Click here to go to the Home Page What I Found Myself Thinking About On Labor Day - The African World - By Bill Fletcher, Jr. - BC Editorial Board

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We need to think about how we need to change our own movement so that we are better positioned to win.

Virtually every Labor Day there is less and less discussion of workers and unions than the previous year. Many of us who have been deeply involved in the labor union movement bemoan this situation, sometimes complaining to the mainstream media about the lack of attention.

While it is true that the mainstream media largely ignores workers and unions, none of this will change in the absence of a change in the labor movement. It is analogous to those who complain about the lack of education in the public schools about unions. Why should this be a surprise? In the absence of a vibrant movement combined with right-wingers taking over school boards, this is precisely what one should expect.

Greater attention will not come to workers and unions through an expanded labor press or even a labor television network, though both of these would certainly help. The reality is that there is no quick fix because what is really needed is a reconfigured/reformed labor movement. Labor gets attention when it is in action. And this goes beyond a particular demonstration or picket line. It means sustained action.

In 1969 there was a major strike in Charleston, South Carolina. It was the famous Hospital Workers Strike that represented an unusual alliance between the hospital workers (members of Local1199/Drug, Hospital and Healthcare Workers Union) and the Southern Christian Leadership Conference. It was a fight for justice and addressed both issues of economic justice and racial justice. This became a defining moment for Charleston. There was energy.

What is really needed is a reconfigured/reformed labor movement.

Too many activities by today’s labor movement lack the sense of…a movement. That does not mean that there is an absence of struggle. Rather, what the Charleston Hospital Workers strike and what the labor upsurge of the 1930s - 1940s captured was a broader vision of economic justice. You know when you are in such a moment. There is a way that people who are not necessarily directly involved or directly affected choose sides and, frequently, get involved the best that they can.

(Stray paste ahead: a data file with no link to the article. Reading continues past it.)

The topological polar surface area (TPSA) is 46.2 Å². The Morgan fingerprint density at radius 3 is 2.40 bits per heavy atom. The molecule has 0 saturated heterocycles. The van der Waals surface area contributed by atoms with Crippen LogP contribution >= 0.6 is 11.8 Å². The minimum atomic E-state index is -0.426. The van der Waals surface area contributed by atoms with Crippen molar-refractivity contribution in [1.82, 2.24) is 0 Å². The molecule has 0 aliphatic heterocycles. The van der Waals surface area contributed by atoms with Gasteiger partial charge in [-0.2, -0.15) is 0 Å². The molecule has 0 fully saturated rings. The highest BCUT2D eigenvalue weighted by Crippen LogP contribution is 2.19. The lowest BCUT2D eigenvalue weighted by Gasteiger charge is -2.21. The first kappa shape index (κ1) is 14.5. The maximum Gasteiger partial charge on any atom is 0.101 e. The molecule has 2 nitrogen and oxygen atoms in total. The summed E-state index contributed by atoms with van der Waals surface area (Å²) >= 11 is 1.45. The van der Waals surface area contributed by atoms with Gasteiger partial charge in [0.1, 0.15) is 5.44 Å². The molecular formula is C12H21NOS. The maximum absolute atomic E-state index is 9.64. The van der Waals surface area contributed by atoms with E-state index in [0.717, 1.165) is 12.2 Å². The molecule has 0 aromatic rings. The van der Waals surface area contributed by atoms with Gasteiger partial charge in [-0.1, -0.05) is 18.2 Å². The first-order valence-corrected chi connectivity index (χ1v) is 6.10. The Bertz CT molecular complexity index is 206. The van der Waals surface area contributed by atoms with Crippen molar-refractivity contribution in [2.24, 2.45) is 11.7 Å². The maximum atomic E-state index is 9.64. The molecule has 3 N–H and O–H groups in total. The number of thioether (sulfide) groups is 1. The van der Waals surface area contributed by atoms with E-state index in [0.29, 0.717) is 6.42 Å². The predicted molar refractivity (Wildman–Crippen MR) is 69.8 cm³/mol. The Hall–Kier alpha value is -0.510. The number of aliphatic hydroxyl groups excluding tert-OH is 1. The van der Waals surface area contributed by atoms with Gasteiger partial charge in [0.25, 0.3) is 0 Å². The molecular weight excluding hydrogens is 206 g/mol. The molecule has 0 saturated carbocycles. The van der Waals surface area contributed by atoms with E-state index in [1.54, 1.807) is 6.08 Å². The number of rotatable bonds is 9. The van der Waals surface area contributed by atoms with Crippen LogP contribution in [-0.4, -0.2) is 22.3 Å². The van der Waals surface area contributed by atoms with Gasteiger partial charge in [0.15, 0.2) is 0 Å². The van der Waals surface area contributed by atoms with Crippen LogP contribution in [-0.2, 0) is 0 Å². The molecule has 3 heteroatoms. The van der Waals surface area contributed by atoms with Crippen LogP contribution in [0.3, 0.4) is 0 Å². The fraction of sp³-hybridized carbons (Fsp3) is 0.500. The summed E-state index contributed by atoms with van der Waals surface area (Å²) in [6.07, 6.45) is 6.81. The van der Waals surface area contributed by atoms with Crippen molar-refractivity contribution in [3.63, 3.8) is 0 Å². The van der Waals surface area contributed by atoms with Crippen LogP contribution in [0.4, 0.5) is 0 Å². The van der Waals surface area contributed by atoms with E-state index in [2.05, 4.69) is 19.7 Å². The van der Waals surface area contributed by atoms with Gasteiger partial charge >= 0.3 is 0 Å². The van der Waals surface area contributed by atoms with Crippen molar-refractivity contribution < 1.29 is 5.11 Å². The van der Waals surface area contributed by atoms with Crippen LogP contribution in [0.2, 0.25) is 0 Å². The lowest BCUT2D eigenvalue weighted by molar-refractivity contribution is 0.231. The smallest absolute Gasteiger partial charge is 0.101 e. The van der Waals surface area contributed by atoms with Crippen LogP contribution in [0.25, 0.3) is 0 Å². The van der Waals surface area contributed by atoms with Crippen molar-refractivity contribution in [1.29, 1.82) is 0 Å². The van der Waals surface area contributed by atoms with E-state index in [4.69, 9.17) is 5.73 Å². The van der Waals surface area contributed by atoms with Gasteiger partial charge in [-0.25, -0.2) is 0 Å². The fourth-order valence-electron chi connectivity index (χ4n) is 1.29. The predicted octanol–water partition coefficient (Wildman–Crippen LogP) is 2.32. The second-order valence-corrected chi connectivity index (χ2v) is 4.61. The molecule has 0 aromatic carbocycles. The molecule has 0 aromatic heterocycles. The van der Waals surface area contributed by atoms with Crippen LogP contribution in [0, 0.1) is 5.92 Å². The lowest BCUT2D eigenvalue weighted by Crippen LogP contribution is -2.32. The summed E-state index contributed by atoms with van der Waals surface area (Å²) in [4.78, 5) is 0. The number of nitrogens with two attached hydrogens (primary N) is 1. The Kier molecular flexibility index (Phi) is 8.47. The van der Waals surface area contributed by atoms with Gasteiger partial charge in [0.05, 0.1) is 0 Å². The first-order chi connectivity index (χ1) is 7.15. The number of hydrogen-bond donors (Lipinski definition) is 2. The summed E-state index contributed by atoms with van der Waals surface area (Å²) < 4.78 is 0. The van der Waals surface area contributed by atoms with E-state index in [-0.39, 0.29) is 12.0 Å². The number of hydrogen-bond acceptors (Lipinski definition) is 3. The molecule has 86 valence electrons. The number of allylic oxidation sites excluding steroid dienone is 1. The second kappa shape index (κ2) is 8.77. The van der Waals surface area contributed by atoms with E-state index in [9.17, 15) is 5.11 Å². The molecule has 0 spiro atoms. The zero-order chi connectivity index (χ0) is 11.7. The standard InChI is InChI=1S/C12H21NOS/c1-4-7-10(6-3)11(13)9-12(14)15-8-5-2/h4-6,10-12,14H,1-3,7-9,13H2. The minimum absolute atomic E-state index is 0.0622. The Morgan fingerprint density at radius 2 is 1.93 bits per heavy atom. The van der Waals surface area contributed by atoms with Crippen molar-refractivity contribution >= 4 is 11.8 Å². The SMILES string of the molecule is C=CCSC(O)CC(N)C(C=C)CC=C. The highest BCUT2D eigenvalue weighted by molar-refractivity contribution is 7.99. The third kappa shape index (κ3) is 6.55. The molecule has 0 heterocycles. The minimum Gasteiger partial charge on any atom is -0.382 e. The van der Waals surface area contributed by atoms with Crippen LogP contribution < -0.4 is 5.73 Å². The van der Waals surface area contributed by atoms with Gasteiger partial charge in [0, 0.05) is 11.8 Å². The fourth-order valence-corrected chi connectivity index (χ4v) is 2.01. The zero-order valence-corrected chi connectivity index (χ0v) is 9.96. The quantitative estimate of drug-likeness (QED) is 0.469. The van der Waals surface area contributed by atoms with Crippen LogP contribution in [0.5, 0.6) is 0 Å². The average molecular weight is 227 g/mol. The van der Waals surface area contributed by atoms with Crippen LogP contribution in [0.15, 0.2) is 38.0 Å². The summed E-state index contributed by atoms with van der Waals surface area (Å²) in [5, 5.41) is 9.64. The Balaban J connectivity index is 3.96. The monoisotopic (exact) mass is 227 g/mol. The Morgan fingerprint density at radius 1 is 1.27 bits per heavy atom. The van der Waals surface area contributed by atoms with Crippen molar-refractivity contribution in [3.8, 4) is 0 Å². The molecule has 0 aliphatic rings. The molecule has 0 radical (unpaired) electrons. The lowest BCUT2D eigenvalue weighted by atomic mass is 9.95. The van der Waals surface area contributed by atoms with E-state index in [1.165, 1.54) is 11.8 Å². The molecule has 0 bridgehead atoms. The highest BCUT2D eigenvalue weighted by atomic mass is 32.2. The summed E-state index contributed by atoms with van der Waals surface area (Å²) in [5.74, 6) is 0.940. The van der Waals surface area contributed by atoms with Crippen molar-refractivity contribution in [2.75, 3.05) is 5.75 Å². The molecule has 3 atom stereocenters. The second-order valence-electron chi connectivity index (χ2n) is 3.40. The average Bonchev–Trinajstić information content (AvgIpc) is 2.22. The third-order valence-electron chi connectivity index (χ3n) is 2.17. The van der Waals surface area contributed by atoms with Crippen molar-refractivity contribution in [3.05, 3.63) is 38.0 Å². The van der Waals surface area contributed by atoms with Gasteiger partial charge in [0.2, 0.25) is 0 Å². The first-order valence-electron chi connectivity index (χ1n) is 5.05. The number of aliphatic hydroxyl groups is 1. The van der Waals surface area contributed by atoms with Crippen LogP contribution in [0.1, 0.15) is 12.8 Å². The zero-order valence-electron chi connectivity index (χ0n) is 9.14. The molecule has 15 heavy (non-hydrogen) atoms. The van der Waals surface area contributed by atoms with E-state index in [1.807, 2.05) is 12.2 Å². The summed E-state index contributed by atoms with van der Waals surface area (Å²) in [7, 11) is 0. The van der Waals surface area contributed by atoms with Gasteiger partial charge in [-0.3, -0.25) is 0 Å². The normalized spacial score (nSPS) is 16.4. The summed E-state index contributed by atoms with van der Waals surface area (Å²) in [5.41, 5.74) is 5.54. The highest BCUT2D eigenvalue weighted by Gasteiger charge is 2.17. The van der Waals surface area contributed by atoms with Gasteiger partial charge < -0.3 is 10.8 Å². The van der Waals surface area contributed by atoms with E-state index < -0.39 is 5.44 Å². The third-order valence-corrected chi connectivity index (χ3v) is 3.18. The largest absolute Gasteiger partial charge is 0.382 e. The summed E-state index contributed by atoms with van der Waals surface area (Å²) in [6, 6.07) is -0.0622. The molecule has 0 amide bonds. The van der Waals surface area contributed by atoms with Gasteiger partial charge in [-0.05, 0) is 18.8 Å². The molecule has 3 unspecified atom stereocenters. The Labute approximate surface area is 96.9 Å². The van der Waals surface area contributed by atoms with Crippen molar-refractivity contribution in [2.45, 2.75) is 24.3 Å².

On Labor Day, activists in labor unions, worker centers, independent worker organizations, and labor studies programs (at colleges and universities) need to take the moment for thinking about vision and strategy. Rather than focusing on how we are ignored, we need to think about how we need to change our own movement so that we are better positioned to win.

God knows, workers in this country need to start winning, regardless of who comes out on top on November 6, 2012. Editorial Board member and Columnist, Bill Fletcher, Jr., is a Senior Scholar with the Institute for Policy Studies, the immediate past president of TransAfricaForum and co-author of Solidarity Divided: The Crisis in Organized Labor and a New Path toward Social Justice (University of California Press), which examines the crisis of organized labor in the USA. Click here to contact Mr. Fletcher.

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Sept 6, 2012 - Issue 484
is published every Thursday
Est. April 5, 2002
Executive Editor:
David A. Love, JD
Managing Editor:
Nancy Littlefield, MBA
Peter Gamble